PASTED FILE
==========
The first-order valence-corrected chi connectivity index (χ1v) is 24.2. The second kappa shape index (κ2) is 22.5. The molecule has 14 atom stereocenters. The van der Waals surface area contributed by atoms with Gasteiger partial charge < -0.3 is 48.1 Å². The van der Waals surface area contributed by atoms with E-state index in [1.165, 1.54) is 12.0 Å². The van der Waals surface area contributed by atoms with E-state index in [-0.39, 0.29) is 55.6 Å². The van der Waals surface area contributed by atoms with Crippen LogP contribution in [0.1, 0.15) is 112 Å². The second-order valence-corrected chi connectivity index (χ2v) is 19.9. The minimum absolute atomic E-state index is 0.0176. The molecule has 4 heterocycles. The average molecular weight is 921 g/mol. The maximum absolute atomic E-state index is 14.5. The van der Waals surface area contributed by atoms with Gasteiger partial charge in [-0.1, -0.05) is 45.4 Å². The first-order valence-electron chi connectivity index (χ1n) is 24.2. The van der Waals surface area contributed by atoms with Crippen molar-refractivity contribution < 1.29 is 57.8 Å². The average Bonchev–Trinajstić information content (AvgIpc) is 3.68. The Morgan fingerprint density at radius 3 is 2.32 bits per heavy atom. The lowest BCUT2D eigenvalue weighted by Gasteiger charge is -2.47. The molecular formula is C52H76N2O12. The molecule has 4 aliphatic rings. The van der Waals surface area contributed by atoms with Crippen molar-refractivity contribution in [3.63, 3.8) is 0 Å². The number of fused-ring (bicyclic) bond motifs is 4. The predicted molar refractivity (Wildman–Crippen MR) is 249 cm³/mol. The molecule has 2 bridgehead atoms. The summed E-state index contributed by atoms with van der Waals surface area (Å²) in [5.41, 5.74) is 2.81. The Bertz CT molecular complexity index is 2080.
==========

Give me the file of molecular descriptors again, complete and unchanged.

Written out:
The first-order valence-corrected chi connectivity index (χ1v) is 24.2. The second kappa shape index (κ2) is 22.5. The molecule has 14 atom stereocenters. The van der Waals surface area contributed by atoms with Gasteiger partial charge < -0.3 is 48.1 Å². The van der Waals surface area contributed by atoms with E-state index in [1.165, 1.54) is 12.0 Å². The van der Waals surface area contributed by atoms with E-state index in [-0.39, 0.29) is 55.6 Å². The van der Waals surface area contributed by atoms with Crippen LogP contribution in [0.1, 0.15) is 112 Å². The second-order valence-corrected chi connectivity index (χ2v) is 19.9. The minimum absolute atomic E-state index is 0.0176. The molecule has 4 heterocycles. The average molecular weight is 921 g/mol. The maximum absolute atomic E-state index is 14.5. The van der Waals surface area contributed by atoms with Gasteiger partial charge in [-0.1, -0.05) is 45.4 Å². The first-order valence-electron chi connectivity index (χ1n) is 24.2. The van der Waals surface area contributed by atoms with Crippen molar-refractivity contribution < 1.29 is 57.8 Å². The average Bonchev–Trinajstić information content (AvgIpc) is 3.68. The Morgan fingerprint density at radius 3 is 2.32 bits per heavy atom. The lowest BCUT2D eigenvalue weighted by Gasteiger charge is -2.47. The molecular formula is C52H76N2O12. The molecule has 4 aliphatic rings. The van der Waals surface area contributed by atoms with Crippen molar-refractivity contribution in [3.63, 3.8) is 0 Å². The number of fused-ring (bicyclic) bond motifs is 4. The predicted molar refractivity (Wildman–Crippen MR) is 249 cm³/mol. The molecule has 2 bridgehead atoms. The summed E-state index contributed by atoms with van der Waals surface area (Å²) in [5.41, 5.74) is 2.81. The Bertz CT molecular complexity index is 2080.